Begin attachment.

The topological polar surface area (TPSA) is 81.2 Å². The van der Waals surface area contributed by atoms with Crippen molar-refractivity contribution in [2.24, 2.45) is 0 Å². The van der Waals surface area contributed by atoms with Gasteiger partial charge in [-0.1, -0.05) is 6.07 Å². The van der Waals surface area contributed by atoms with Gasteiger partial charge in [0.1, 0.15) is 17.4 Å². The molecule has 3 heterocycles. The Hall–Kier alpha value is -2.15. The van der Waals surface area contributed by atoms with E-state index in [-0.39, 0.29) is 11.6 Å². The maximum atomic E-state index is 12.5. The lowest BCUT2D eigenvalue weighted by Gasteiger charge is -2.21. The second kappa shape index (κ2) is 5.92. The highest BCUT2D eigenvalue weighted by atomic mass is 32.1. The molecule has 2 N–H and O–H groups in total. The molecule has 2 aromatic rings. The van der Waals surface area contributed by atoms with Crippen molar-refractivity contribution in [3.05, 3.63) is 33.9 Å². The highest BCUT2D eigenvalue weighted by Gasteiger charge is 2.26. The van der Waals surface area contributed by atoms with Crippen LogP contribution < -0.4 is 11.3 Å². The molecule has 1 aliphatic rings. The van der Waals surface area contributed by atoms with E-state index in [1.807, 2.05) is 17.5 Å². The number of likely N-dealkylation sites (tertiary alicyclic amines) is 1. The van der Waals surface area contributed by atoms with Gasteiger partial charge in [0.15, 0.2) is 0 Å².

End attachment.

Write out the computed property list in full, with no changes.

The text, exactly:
The topological polar surface area (TPSA) is 81.2 Å². The van der Waals surface area contributed by atoms with Crippen molar-refractivity contribution in [2.24, 2.45) is 0 Å². The van der Waals surface area contributed by atoms with Gasteiger partial charge in [-0.1, -0.05) is 6.07 Å². The van der Waals surface area contributed by atoms with Gasteiger partial charge in [0.1, 0.15) is 17.4 Å². The molecule has 3 heterocycles. The Hall–Kier alpha value is -2.15. The van der Waals surface area contributed by atoms with E-state index in [-0.39, 0.29) is 11.6 Å². The maximum atomic E-state index is 12.5. The lowest BCUT2D eigenvalue weighted by Gasteiger charge is -2.21. The second kappa shape index (κ2) is 5.92. The highest BCUT2D eigenvalue weighted by atomic mass is 32.1. The molecule has 2 N–H and O–H groups in total. The molecule has 2 aromatic rings. The van der Waals surface area contributed by atoms with Crippen molar-refractivity contribution in [3.05, 3.63) is 33.9 Å². The highest BCUT2D eigenvalue weighted by Gasteiger charge is 2.26. The van der Waals surface area contributed by atoms with Crippen LogP contribution < -0.4 is 11.3 Å². The molecule has 1 aliphatic rings. The van der Waals surface area contributed by atoms with E-state index in [1.807, 2.05) is 17.5 Å². The number of likely N-dealkylation sites (tertiary alicyclic amines) is 1. The van der Waals surface area contributed by atoms with Gasteiger partial charge in [0.15, 0.2) is 0 Å².